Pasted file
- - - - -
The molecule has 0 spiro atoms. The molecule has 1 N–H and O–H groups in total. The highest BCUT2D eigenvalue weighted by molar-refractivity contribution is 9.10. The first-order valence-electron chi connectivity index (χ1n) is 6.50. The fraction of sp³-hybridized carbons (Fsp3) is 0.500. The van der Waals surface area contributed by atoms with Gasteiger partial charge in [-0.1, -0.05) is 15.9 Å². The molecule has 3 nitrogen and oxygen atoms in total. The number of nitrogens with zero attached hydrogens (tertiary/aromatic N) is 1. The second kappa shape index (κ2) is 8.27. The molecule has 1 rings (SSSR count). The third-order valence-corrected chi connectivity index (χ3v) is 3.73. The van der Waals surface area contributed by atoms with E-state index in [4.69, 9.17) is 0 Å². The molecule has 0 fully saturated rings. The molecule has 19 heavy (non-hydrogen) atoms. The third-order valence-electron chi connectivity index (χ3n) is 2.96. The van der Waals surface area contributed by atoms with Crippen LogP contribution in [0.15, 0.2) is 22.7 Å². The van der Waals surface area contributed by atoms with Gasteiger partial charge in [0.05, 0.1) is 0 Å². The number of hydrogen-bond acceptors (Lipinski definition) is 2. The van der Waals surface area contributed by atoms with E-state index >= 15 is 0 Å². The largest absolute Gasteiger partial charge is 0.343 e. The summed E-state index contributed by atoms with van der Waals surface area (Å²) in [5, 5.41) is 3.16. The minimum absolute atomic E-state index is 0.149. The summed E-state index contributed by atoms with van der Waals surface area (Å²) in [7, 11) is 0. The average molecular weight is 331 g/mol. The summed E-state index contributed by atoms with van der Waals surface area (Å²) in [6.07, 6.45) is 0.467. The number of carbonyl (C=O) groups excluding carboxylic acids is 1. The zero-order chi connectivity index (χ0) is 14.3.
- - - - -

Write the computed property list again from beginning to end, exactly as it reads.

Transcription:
The molecule has 0 spiro atoms. The molecule has 1 N–H and O–H groups in total. The highest BCUT2D eigenvalue weighted by molar-refractivity contribution is 9.10. The first-order valence-electron chi connectivity index (χ1n) is 6.50. The fraction of sp³-hybridized carbons (Fsp3) is 0.500. The van der Waals surface area contributed by atoms with Gasteiger partial charge in [-0.1, -0.05) is 15.9 Å². The molecule has 3 nitrogen and oxygen atoms in total. The number of nitrogens with zero attached hydrogens (tertiary/aromatic N) is 1. The second kappa shape index (κ2) is 8.27. The molecule has 1 rings (SSSR count). The third-order valence-corrected chi connectivity index (χ3v) is 3.73. The van der Waals surface area contributed by atoms with E-state index in [4.69, 9.17) is 0 Å². The molecule has 0 fully saturated rings. The molecule has 19 heavy (non-hydrogen) atoms. The third-order valence-electron chi connectivity index (χ3n) is 2.96. The van der Waals surface area contributed by atoms with Crippen LogP contribution in [0.15, 0.2) is 22.7 Å². The van der Waals surface area contributed by atoms with Gasteiger partial charge in [0.05, 0.1) is 0 Å². The number of hydrogen-bond acceptors (Lipinski definition) is 2. The van der Waals surface area contributed by atoms with E-state index >= 15 is 0 Å². The largest absolute Gasteiger partial charge is 0.343 e. The summed E-state index contributed by atoms with van der Waals surface area (Å²) in [5, 5.41) is 3.16. The minimum absolute atomic E-state index is 0.149. The summed E-state index contributed by atoms with van der Waals surface area (Å²) in [7, 11) is 0. The average molecular weight is 331 g/mol. The summed E-state index contributed by atoms with van der Waals surface area (Å²) in [6.07, 6.45) is 0.467. The number of carbonyl (C=O) groups excluding carboxylic acids is 1. The zero-order chi connectivity index (χ0) is 14.3.